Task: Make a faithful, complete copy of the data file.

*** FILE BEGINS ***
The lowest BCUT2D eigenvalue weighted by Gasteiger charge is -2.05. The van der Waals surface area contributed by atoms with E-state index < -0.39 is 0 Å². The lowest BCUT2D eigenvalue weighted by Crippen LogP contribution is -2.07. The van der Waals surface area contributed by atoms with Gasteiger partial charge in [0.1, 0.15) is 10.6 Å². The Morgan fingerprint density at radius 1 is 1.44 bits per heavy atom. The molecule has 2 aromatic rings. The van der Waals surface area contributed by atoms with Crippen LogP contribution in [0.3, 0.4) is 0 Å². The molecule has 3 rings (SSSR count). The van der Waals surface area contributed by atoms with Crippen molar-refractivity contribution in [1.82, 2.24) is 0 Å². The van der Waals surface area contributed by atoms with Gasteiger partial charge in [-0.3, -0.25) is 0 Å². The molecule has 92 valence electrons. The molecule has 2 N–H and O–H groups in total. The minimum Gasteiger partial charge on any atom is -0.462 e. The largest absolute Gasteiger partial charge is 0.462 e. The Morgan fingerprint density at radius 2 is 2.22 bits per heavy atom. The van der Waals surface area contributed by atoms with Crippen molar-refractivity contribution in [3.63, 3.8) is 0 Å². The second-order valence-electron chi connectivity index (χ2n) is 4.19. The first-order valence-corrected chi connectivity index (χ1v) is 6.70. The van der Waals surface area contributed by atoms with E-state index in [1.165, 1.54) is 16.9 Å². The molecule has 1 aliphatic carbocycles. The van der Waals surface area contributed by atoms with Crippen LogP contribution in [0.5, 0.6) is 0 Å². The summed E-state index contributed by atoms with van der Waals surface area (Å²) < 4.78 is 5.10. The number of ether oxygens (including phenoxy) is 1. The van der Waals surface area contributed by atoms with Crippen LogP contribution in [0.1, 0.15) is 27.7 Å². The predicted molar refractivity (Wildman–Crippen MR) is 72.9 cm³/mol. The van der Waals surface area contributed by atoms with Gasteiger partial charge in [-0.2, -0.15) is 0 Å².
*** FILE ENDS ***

The lowest BCUT2D eigenvalue weighted by Gasteiger charge is -2.05. The van der Waals surface area contributed by atoms with E-state index < -0.39 is 0 Å². The lowest BCUT2D eigenvalue weighted by Crippen LogP contribution is -2.07. The van der Waals surface area contributed by atoms with Gasteiger partial charge in [0.1, 0.15) is 10.6 Å². The Morgan fingerprint density at radius 1 is 1.44 bits per heavy atom. The molecule has 2 aromatic rings. The van der Waals surface area contributed by atoms with Crippen LogP contribution in [0.3, 0.4) is 0 Å². The molecule has 3 rings (SSSR count). The van der Waals surface area contributed by atoms with Crippen molar-refractivity contribution in [1.82, 2.24) is 0 Å². The van der Waals surface area contributed by atoms with Gasteiger partial charge in [-0.3, -0.25) is 0 Å². The molecule has 92 valence electrons. The molecule has 2 N–H and O–H groups in total. The minimum Gasteiger partial charge on any atom is -0.462 e. The largest absolute Gasteiger partial charge is 0.462 e. The Morgan fingerprint density at radius 2 is 2.22 bits per heavy atom. The van der Waals surface area contributed by atoms with Crippen molar-refractivity contribution in [3.63, 3.8) is 0 Å². The second-order valence-electron chi connectivity index (χ2n) is 4.19. The first-order valence-corrected chi connectivity index (χ1v) is 6.70. The van der Waals surface area contributed by atoms with E-state index in [1.165, 1.54) is 16.9 Å². The molecule has 1 aliphatic carbocycles. The van der Waals surface area contributed by atoms with Crippen LogP contribution in [0.5, 0.6) is 0 Å². The summed E-state index contributed by atoms with van der Waals surface area (Å²) < 4.78 is 5.10. The number of ether oxygens (including phenoxy) is 1. The van der Waals surface area contributed by atoms with Crippen LogP contribution in [0.1, 0.15) is 27.7 Å². The predicted molar refractivity (Wildman–Crippen MR) is 72.9 cm³/mol. The van der Waals surface area contributed by atoms with Gasteiger partial charge in [-0.2, -0.15) is 0 Å².